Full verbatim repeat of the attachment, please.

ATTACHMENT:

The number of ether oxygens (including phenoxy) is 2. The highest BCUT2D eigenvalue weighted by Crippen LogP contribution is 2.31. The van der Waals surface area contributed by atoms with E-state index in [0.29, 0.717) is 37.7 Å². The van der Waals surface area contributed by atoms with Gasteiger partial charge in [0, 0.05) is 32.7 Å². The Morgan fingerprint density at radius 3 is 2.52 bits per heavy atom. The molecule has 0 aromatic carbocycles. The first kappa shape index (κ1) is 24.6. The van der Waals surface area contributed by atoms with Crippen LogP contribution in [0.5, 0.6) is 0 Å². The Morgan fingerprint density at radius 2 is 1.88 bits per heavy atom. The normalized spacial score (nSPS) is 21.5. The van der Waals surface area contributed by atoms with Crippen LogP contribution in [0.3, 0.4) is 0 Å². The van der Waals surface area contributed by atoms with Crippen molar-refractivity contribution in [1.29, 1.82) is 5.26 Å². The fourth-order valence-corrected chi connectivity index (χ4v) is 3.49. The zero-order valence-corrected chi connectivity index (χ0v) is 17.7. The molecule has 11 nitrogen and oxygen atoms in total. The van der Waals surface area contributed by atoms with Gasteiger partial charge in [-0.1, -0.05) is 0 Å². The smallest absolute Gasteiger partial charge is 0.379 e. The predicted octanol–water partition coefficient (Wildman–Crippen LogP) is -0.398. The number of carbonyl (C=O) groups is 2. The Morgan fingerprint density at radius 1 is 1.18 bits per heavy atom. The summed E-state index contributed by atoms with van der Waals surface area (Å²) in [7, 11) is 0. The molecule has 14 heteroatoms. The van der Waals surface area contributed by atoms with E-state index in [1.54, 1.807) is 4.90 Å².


The number of ether oxygens (including phenoxy) is 2. The highest BCUT2D eigenvalue weighted by Crippen LogP contribution is 2.31. The van der Waals surface area contributed by atoms with E-state index in [0.29, 0.717) is 37.7 Å². The van der Waals surface area contributed by atoms with Gasteiger partial charge in [0, 0.05) is 32.7 Å². The Morgan fingerprint density at radius 3 is 2.52 bits per heavy atom. The molecule has 0 aromatic carbocycles. The first kappa shape index (κ1) is 24.6. The van der Waals surface area contributed by atoms with Crippen LogP contribution in [0.5, 0.6) is 0 Å². The Morgan fingerprint density at radius 2 is 1.88 bits per heavy atom. The normalized spacial score (nSPS) is 21.5. The van der Waals surface area contributed by atoms with Crippen LogP contribution in [0.3, 0.4) is 0 Å². The van der Waals surface area contributed by atoms with Crippen molar-refractivity contribution in [1.29, 1.82) is 5.26 Å². The fourth-order valence-corrected chi connectivity index (χ4v) is 3.49. The zero-order valence-corrected chi connectivity index (χ0v) is 17.7. The molecule has 11 nitrogen and oxygen atoms in total. The van der Waals surface area contributed by atoms with Gasteiger partial charge in [-0.1, -0.05) is 0 Å². The smallest absolute Gasteiger partial charge is 0.379 e. The predicted octanol–water partition coefficient (Wildman–Crippen LogP) is -0.398. The number of carbonyl (C=O) groups is 2. The Morgan fingerprint density at radius 1 is 1.18 bits per heavy atom. The summed E-state index contributed by atoms with van der Waals surface area (Å²) in [7, 11) is 0. The molecule has 14 heteroatoms. The van der Waals surface area contributed by atoms with E-state index in [1.54, 1.807) is 4.90 Å².